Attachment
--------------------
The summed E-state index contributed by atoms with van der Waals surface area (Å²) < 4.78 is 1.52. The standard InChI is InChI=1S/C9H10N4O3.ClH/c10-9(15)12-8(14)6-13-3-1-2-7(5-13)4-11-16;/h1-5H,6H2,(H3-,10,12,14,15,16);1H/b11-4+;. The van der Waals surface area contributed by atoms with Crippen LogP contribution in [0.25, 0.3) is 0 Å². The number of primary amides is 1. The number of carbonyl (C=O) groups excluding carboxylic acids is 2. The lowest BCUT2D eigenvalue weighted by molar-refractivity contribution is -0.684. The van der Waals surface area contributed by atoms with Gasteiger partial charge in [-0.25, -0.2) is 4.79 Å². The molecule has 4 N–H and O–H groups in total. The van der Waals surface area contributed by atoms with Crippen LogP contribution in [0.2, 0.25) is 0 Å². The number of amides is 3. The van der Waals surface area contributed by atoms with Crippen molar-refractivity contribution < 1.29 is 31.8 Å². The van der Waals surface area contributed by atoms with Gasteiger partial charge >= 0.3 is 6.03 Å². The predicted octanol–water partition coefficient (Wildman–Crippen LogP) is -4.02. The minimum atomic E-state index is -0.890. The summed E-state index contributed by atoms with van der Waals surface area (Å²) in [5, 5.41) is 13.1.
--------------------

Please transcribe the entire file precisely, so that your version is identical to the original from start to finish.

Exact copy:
The summed E-state index contributed by atoms with van der Waals surface area (Å²) < 4.78 is 1.52. The standard InChI is InChI=1S/C9H10N4O3.ClH/c10-9(15)12-8(14)6-13-3-1-2-7(5-13)4-11-16;/h1-5H,6H2,(H3-,10,12,14,15,16);1H/b11-4+;. The van der Waals surface area contributed by atoms with Crippen LogP contribution in [0.25, 0.3) is 0 Å². The number of primary amides is 1. The number of carbonyl (C=O) groups excluding carboxylic acids is 2. The lowest BCUT2D eigenvalue weighted by molar-refractivity contribution is -0.684. The van der Waals surface area contributed by atoms with Gasteiger partial charge in [-0.25, -0.2) is 4.79 Å². The molecule has 4 N–H and O–H groups in total. The van der Waals surface area contributed by atoms with Crippen LogP contribution in [0.2, 0.25) is 0 Å². The number of amides is 3. The van der Waals surface area contributed by atoms with Crippen molar-refractivity contribution < 1.29 is 31.8 Å². The van der Waals surface area contributed by atoms with Gasteiger partial charge >= 0.3 is 6.03 Å². The predicted octanol–water partition coefficient (Wildman–Crippen LogP) is -4.02. The minimum atomic E-state index is -0.890. The summed E-state index contributed by atoms with van der Waals surface area (Å²) in [5, 5.41) is 13.1.